This theme captures the variety of ways in which participants expressed their sense of finding space, in both a literal and a metaphorical sense. From a practical perspective women found it a struggle to incorporate the daily routine of listening to the self-hypnosis CD into their already busy lives. Listening to it at work or in a shared living space often proved difficult and, with work, social and pregnancy related schedules to maintain, finding the required 25 min often meant leaving practice until the last thing at night. This meant that they played it to themselves in their bedrooms, sometimes in bed, and invariably fell asleep before the end of the CD.

"I wouldn't have had any time before I went to bed to be honest….that was the only time because I was a teacher so you've got all your work to do at night time and everything so I did find it quite easy to just stick it on [CD], listen to it and fall asleep and….yeah, it was good for me". [Katy]

When women found a way to incorporate the daily practice into their schedule they began to look forward to it and appreciate the associated feelings of relaxation, irrespective of whether they fell asleep or not.

I'd sort of get ready and think, 'right, now you've been to the toilet and you've switched the phone off', and then its relaxing time and I sort of really enjoyed it….definitely. [Shirley]

From a hypnotic perspective, the participants described how the daily practice eventually generated an imaginary space or place in their minds that they could visit while in a hypnotic state. This became both a source of strength as well as a place of refuge and was used by some of the women to manage feelings of anxiety and pain during labour.

I think visualising a place to go to helped, because at the height of the contractions if you've nowhere else to go you're just in that pain….visualising that place helped me with those contractions because my waters broke quite quickly and it was quite intense…. my contractions were very frequent and strong throughout really, so having somewhere to go when another one was coming back, when I hadn't had a minute in between, was really helpful to me. [Julie]

Delays and Disappointments

Although all of the participants were largely positive with their comments about the self-hypnosis programme, several women described potential shortcomings when it came to using the techniques they had learned in a clinical setting. This was particularly evident when they arrived at a hospital or birth centre, apparently in active labour, and were not taken seriously by the admissions staff because they were 'too relaxed'.

This is a side effect of the self- hypnosis …I mean I may be completely wrong, but the way I read it was, because I wasn't a gibbering wreck she [the midwife] thought that I wasn't as bad as I thought I was because I was able to say, 'yes I am ready, please don't send me home', but I wasn't really upset about things. So, yeah, I do think that was a side effect of being relatively calm. [Julie: Sent home and returned to be admitted in established labour 45 mins later).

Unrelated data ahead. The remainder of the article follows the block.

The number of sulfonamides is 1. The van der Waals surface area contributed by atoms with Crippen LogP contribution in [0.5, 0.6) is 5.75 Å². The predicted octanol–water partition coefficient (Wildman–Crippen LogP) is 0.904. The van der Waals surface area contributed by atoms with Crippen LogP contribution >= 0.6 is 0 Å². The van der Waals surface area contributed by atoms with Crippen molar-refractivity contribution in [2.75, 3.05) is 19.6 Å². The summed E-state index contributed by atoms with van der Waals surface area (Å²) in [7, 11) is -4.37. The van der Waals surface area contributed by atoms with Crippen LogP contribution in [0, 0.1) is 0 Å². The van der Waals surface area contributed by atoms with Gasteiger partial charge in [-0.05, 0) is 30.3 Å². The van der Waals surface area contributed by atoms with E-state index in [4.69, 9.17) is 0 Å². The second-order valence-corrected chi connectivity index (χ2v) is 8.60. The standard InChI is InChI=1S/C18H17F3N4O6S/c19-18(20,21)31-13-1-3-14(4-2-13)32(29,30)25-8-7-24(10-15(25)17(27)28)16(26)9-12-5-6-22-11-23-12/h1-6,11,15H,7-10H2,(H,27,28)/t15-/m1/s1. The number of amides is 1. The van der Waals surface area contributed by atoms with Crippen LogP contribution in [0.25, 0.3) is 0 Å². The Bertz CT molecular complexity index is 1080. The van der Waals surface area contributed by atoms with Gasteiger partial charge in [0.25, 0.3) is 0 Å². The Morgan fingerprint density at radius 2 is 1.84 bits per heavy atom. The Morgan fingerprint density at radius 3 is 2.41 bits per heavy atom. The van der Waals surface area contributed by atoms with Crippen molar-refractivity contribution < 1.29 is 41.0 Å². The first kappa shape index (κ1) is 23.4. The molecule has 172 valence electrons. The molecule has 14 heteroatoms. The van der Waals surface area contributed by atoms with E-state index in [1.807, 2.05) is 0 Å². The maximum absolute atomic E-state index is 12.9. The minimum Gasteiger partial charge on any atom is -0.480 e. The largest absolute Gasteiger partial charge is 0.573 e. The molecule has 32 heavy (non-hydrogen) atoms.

"I found that frustrating that they'd be like, 'oh no, you don't look…you know…sad enough to be in labour', and I'm like, 'I can feel the pain, I'm just smiling', so…I felt like you had to be screaming and shouting. I felt like if you were calm then maybe they didn't think you were in labour". [Sandra] Went on to have an emergency caesarean section

For other participants the reassurance and confidence they had learned during the training programme was shattered when they arrived in the labour ward. Self-hypnosis raised their expectations of the type of birth they could experience and when this did not materialise they were left with feelings of frustration and disappointment.

"Situations didn't flow how I expected them to, you know….umm… they say to you when you go to these [Self-hypnosis] sessions, 'be positive', 'it's all about you', you know, 'you'll be going into the birth suite and it's all going to happen all naturally and easily' and it doesn't always happen like that does it?" [Caroline] Had induction followed by caesarean section.

Personal Preferences

Although the practice CD was exactly the same and the structure and content of the training sessions were standardized to ensure fidelity, participants developed a number of ways to utilize the training resources. Some women transferred the CD content on to a mobile device so they could listen to it in different locations, such as at work, or in a particular setting, like the bedroom, where there was no access to a CD player.

"I just put it [CD] on my phone, it was much easier and more convenient…I've still got it on there"! [Vicky]

Participants became particularly creative with their choice of listening place and sometimes tried to tie this in with their expected birth location to make the practice more meaningful.

"When I realised I wanted a water birth I started listening to it in the bath" [Joanne]

Listening to the same voice for 25 min each day for 7–10 weeks gave rise to some comments about the quality and tone of the voice and the urge to change the way they listened to the CD. Some women would 'get stuck' on a particular word or phrase, because it amused them or grated on them or was pronounced in a distinct regional accent. These participants suggested it might be better to have the same voice as the training sessions on the CD (the midwife) or to have background music instead of the voice alone.

"I thought maybe if it had like background music on it to make it a bit more… because everything is so quiet and it's just a voice…because I think sometimes when you listen to music you're a bit more relaxed" [Ruth]

Other participants were keen to make suggestions about the length of the sessions or the timing of them or the number they received. Most felt that two were not enough and that an additional one closer to the delivery date would have been of benefit.

"…don't get me wrong there was a lot of information in those two sessions, but I think we probably would've benefitted from a few more really" [Caroline]

Unexpected Consequences

The global theme of 'unexpected consequences' emerged from the data at multiple levels. Firstly the women were surprised by the increased sense of calmness and relaxation they experienced after the first training session, and by the applicability of the techniques in a range of stressful situations, even when they had been relatively unconvinced about the value of self-hypnosis when they agreed to enter the trial. Secondly, the research team were surprised to find that the element of the sessions that was most often remembered as useful was the short introduction to labour physiology. Finally, the women's accounts suggest that the midwives they met when they arrived on the labour ward were unprepared for their relaxed appearance, and, therefore, assumed that their labour was not advanced.